Northern Water Snake
Photo Credit: Caleb Jenks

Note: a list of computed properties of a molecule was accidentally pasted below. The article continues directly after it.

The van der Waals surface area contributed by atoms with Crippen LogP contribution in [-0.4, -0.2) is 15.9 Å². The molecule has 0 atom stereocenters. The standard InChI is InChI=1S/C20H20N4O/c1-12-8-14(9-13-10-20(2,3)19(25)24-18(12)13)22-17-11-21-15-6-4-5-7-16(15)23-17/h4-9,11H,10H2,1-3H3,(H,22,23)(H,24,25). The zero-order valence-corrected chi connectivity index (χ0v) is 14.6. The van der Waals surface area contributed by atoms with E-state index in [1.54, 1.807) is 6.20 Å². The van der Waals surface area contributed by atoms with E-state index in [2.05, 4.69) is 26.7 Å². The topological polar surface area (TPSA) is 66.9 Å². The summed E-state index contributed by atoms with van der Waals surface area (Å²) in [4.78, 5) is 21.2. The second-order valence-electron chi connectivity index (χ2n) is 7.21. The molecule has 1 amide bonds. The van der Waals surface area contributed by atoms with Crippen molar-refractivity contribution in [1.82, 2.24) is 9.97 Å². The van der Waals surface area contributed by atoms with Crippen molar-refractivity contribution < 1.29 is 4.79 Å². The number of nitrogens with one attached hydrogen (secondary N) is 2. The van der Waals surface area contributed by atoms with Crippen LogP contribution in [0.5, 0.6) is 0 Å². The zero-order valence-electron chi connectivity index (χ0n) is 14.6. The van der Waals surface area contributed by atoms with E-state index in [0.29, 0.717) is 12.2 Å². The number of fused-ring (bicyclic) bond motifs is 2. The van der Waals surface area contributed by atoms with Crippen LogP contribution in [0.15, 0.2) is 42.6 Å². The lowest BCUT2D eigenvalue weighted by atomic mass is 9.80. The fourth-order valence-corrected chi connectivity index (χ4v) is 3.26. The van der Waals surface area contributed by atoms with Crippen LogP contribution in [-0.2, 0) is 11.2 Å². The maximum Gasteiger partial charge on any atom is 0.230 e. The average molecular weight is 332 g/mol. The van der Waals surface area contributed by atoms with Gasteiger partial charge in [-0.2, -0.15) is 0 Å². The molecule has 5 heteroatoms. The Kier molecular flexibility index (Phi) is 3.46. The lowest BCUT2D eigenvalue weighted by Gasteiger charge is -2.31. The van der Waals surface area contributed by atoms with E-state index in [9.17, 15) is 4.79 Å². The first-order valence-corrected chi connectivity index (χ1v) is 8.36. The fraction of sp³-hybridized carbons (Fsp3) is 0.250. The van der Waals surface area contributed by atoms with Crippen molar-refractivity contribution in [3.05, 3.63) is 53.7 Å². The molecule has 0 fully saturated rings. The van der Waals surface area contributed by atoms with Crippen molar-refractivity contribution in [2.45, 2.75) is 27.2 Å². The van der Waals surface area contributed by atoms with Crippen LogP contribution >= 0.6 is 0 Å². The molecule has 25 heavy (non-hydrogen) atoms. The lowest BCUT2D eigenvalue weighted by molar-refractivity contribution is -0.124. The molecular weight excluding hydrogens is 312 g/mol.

Slithering and swimming into Wild thing Wednesday is the northern water snake.  As their name implies, they are rarely found far away from water, and feed mostly on fish and amphibians.  Their colorful patterning is easiest to recognize in younger snakes and will fade as they become older and larger.  Northern water snakes inhabit rivers and lakes statewide.  Although they do not often come into Horicon’s Marshy impoundments, they are able to be seen on all branches of the rock river.  Their scales are equipped with a large bump in the middle called a keel, which allows them to wrap parts of their bodies around rocks or logs to grip on while subduing prey.  These strong snakes are not venomous but are able to inflict very painful bites and are very defensive if cornered or threatened.  Unfortunately, many water snakes are killed in Wisconsin due to a resemblance to the venomous cottonmouth, which does not reside in Wisconsin.  Northern water snakes are easily startled and usually make a quick getaway when found, quickly disappearing under water and out of sight.  This behavior makes a northern water snake sighting an uncommon but memorable experience in any Horicon adventure.